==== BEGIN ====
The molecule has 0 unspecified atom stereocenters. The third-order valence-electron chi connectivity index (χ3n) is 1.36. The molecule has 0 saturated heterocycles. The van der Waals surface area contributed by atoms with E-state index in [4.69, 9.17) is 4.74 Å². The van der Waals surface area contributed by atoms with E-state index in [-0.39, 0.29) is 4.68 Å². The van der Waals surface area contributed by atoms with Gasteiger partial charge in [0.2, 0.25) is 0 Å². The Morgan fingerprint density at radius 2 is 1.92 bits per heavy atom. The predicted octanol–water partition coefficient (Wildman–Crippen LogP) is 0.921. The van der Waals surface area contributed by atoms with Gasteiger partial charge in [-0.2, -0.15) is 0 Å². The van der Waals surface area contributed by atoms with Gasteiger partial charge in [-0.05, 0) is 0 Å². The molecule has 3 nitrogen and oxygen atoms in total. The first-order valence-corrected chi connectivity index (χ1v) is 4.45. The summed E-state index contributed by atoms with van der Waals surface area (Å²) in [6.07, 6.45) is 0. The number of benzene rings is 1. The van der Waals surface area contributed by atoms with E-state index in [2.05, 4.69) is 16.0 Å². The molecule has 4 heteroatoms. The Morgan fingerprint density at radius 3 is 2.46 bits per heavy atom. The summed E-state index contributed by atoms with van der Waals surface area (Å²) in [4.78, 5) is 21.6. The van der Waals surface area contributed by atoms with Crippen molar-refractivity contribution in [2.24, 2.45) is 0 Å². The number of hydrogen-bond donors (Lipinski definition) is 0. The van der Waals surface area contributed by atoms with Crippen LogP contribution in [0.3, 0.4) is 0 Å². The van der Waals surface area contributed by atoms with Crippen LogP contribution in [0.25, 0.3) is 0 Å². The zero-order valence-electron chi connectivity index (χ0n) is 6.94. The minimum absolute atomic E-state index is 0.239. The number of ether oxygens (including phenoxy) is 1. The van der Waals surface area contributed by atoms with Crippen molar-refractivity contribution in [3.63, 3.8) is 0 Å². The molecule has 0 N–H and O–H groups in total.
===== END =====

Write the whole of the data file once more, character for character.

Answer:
The molecule has 0 unspecified atom stereocenters. The third-order valence-electron chi connectivity index (χ3n) is 1.36. The molecule has 0 saturated heterocycles. The van der Waals surface area contributed by atoms with E-state index in [4.69, 9.17) is 4.74 Å². The van der Waals surface area contributed by atoms with E-state index in [-0.39, 0.29) is 4.68 Å². The van der Waals surface area contributed by atoms with Gasteiger partial charge in [0.2, 0.25) is 0 Å². The Morgan fingerprint density at radius 2 is 1.92 bits per heavy atom. The predicted octanol–water partition coefficient (Wildman–Crippen LogP) is 0.921. The van der Waals surface area contributed by atoms with Gasteiger partial charge in [-0.2, -0.15) is 0 Å². The van der Waals surface area contributed by atoms with Gasteiger partial charge in [-0.05, 0) is 0 Å². The molecule has 3 nitrogen and oxygen atoms in total. The first-order valence-corrected chi connectivity index (χ1v) is 4.45. The summed E-state index contributed by atoms with van der Waals surface area (Å²) in [6.07, 6.45) is 0. The number of benzene rings is 1. The van der Waals surface area contributed by atoms with E-state index in [2.05, 4.69) is 16.0 Å². The molecule has 4 heteroatoms. The Morgan fingerprint density at radius 3 is 2.46 bits per heavy atom. The summed E-state index contributed by atoms with van der Waals surface area (Å²) in [4.78, 5) is 21.6. The van der Waals surface area contributed by atoms with Crippen molar-refractivity contribution in [2.24, 2.45) is 0 Å². The number of hydrogen-bond donors (Lipinski definition) is 0. The van der Waals surface area contributed by atoms with Crippen LogP contribution in [0.3, 0.4) is 0 Å². The van der Waals surface area contributed by atoms with Crippen LogP contribution in [0.25, 0.3) is 0 Å². The zero-order valence-electron chi connectivity index (χ0n) is 6.94. The minimum absolute atomic E-state index is 0.239. The number of ether oxygens (including phenoxy) is 1. The van der Waals surface area contributed by atoms with Crippen molar-refractivity contribution in [3.63, 3.8) is 0 Å². The molecule has 0 N–H and O–H groups in total.